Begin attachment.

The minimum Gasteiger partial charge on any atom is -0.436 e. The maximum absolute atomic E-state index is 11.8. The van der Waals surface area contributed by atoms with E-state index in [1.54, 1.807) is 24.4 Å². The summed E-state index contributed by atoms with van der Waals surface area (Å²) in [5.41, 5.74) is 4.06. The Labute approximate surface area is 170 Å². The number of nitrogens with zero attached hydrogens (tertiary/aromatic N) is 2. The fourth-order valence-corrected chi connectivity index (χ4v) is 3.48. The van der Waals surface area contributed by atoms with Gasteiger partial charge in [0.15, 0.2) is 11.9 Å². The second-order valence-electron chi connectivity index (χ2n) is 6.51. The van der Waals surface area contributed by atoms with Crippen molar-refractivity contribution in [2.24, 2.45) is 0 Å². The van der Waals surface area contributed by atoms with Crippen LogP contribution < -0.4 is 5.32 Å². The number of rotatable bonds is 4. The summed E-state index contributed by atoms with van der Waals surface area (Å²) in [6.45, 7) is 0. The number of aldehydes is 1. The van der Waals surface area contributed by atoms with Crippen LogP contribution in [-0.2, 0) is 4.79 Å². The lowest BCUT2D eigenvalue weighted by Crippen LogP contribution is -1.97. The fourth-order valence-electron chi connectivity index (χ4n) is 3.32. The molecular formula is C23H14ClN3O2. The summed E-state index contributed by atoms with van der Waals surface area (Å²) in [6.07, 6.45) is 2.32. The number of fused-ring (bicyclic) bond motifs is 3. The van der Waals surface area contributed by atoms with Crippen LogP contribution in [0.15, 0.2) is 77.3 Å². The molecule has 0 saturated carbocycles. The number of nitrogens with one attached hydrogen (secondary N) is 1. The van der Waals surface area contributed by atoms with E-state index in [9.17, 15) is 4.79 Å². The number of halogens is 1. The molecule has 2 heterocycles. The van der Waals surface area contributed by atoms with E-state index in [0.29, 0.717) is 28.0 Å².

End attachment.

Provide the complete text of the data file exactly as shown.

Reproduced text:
The minimum Gasteiger partial charge on any atom is -0.436 e. The maximum absolute atomic E-state index is 11.8. The van der Waals surface area contributed by atoms with E-state index in [1.54, 1.807) is 24.4 Å². The summed E-state index contributed by atoms with van der Waals surface area (Å²) in [5.41, 5.74) is 4.06. The Labute approximate surface area is 170 Å². The number of nitrogens with zero attached hydrogens (tertiary/aromatic N) is 2. The fourth-order valence-corrected chi connectivity index (χ4v) is 3.48. The van der Waals surface area contributed by atoms with Gasteiger partial charge in [0.15, 0.2) is 11.9 Å². The second-order valence-electron chi connectivity index (χ2n) is 6.51. The van der Waals surface area contributed by atoms with Crippen molar-refractivity contribution in [2.24, 2.45) is 0 Å². The van der Waals surface area contributed by atoms with Crippen LogP contribution < -0.4 is 5.32 Å². The number of rotatable bonds is 4. The summed E-state index contributed by atoms with van der Waals surface area (Å²) in [6.45, 7) is 0. The number of aldehydes is 1. The van der Waals surface area contributed by atoms with Crippen LogP contribution in [-0.2, 0) is 4.79 Å². The lowest BCUT2D eigenvalue weighted by Crippen LogP contribution is -1.97. The fourth-order valence-electron chi connectivity index (χ4n) is 3.32. The molecular formula is C23H14ClN3O2. The summed E-state index contributed by atoms with van der Waals surface area (Å²) in [6.07, 6.45) is 2.32. The number of fused-ring (bicyclic) bond motifs is 3. The van der Waals surface area contributed by atoms with Crippen LogP contribution in [0.15, 0.2) is 77.3 Å². The molecule has 0 saturated carbocycles. The number of nitrogens with one attached hydrogen (secondary N) is 1. The van der Waals surface area contributed by atoms with E-state index in [9.17, 15) is 4.79 Å². The number of halogens is 1. The molecule has 2 heterocycles. The van der Waals surface area contributed by atoms with E-state index in [0.29, 0.717) is 28.0 Å².